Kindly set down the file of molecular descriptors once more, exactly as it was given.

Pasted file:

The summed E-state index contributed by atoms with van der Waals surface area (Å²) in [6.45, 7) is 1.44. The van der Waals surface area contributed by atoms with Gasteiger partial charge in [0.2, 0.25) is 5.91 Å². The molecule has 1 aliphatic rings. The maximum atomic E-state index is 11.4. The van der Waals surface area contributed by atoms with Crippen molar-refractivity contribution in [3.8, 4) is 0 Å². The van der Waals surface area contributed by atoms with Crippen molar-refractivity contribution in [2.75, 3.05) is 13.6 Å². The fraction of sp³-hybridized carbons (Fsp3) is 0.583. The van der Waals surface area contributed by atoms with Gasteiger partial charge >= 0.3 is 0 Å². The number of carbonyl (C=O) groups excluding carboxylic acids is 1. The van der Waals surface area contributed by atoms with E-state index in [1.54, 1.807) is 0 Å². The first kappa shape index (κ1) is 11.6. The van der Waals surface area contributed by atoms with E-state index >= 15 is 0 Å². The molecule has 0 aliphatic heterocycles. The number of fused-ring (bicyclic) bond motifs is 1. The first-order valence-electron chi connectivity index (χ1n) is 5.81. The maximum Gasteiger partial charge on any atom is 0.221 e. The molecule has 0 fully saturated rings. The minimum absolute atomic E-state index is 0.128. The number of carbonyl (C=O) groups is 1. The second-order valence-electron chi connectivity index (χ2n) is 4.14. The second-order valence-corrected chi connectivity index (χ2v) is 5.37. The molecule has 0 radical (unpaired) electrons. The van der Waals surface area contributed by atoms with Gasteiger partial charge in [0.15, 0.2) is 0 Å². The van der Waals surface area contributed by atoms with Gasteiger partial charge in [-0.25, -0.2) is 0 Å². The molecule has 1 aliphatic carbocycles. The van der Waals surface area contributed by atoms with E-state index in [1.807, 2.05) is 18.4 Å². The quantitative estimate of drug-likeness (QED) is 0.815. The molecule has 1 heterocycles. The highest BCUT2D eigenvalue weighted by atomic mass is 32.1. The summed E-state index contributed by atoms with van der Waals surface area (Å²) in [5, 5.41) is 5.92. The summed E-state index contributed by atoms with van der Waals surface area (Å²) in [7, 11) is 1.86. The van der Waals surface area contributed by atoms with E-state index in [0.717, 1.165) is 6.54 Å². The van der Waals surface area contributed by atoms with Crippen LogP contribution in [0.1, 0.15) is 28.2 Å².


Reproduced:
The summed E-state index contributed by atoms with van der Waals surface area (Å²) in [6.45, 7) is 1.44. The van der Waals surface area contributed by atoms with Gasteiger partial charge in [0.2, 0.25) is 5.91 Å². The molecule has 1 aliphatic rings. The maximum atomic E-state index is 11.4. The van der Waals surface area contributed by atoms with Crippen molar-refractivity contribution in [3.8, 4) is 0 Å². The van der Waals surface area contributed by atoms with Crippen molar-refractivity contribution in [2.75, 3.05) is 13.6 Å². The fraction of sp³-hybridized carbons (Fsp3) is 0.583. The van der Waals surface area contributed by atoms with Gasteiger partial charge >= 0.3 is 0 Å². The number of carbonyl (C=O) groups excluding carboxylic acids is 1. The van der Waals surface area contributed by atoms with E-state index in [1.54, 1.807) is 0 Å². The first kappa shape index (κ1) is 11.6. The van der Waals surface area contributed by atoms with E-state index >= 15 is 0 Å². The molecule has 0 aliphatic heterocycles. The number of fused-ring (bicyclic) bond motifs is 1. The first-order valence-electron chi connectivity index (χ1n) is 5.81. The maximum Gasteiger partial charge on any atom is 0.221 e. The molecule has 0 fully saturated rings. The minimum absolute atomic E-state index is 0.128. The number of carbonyl (C=O) groups is 1. The second-order valence-electron chi connectivity index (χ2n) is 4.14. The second-order valence-corrected chi connectivity index (χ2v) is 5.37. The molecule has 0 radical (unpaired) electrons. The van der Waals surface area contributed by atoms with Gasteiger partial charge in [0.15, 0.2) is 0 Å². The van der Waals surface area contributed by atoms with Gasteiger partial charge in [-0.25, -0.2) is 0 Å². The molecule has 1 aliphatic carbocycles. The van der Waals surface area contributed by atoms with E-state index in [1.807, 2.05) is 18.4 Å². The quantitative estimate of drug-likeness (QED) is 0.815. The molecule has 1 heterocycles. The highest BCUT2D eigenvalue weighted by atomic mass is 32.1. The summed E-state index contributed by atoms with van der Waals surface area (Å²) in [5, 5.41) is 5.92. The summed E-state index contributed by atoms with van der Waals surface area (Å²) in [7, 11) is 1.86. The van der Waals surface area contributed by atoms with E-state index in [0.717, 1.165) is 6.54 Å². The van der Waals surface area contributed by atoms with Crippen LogP contribution in [0.1, 0.15) is 28.2 Å².